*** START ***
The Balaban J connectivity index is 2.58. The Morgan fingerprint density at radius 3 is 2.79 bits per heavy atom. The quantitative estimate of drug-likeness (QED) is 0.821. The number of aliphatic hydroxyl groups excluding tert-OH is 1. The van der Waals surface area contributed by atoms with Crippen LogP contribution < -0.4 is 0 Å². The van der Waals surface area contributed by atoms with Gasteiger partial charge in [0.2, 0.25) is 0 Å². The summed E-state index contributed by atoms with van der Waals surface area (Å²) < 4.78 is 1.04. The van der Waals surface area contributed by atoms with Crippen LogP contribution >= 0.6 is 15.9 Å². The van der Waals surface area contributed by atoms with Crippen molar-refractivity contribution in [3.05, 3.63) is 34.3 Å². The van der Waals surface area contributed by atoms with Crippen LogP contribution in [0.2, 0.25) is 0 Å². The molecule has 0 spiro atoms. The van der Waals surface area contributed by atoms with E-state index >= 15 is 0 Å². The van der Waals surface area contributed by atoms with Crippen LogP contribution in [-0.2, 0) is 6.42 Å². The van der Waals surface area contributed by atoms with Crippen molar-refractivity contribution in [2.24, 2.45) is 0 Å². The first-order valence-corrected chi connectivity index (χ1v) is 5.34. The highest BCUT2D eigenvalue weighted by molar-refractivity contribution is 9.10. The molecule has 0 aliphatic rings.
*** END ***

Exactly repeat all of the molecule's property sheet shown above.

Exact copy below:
The Balaban J connectivity index is 2.58. The Morgan fingerprint density at radius 3 is 2.79 bits per heavy atom. The quantitative estimate of drug-likeness (QED) is 0.821. The number of aliphatic hydroxyl groups excluding tert-OH is 1. The van der Waals surface area contributed by atoms with Crippen LogP contribution < -0.4 is 0 Å². The van der Waals surface area contributed by atoms with Gasteiger partial charge in [0.2, 0.25) is 0 Å². The summed E-state index contributed by atoms with van der Waals surface area (Å²) < 4.78 is 1.04. The van der Waals surface area contributed by atoms with Crippen LogP contribution >= 0.6 is 15.9 Å². The van der Waals surface area contributed by atoms with Crippen molar-refractivity contribution in [3.05, 3.63) is 34.3 Å². The van der Waals surface area contributed by atoms with Crippen LogP contribution in [0.2, 0.25) is 0 Å². The molecule has 0 spiro atoms. The van der Waals surface area contributed by atoms with E-state index >= 15 is 0 Å². The van der Waals surface area contributed by atoms with Crippen LogP contribution in [-0.2, 0) is 6.42 Å². The van der Waals surface area contributed by atoms with Crippen molar-refractivity contribution in [2.24, 2.45) is 0 Å². The first-order valence-corrected chi connectivity index (χ1v) is 5.34. The highest BCUT2D eigenvalue weighted by molar-refractivity contribution is 9.10. The molecule has 0 aliphatic rings.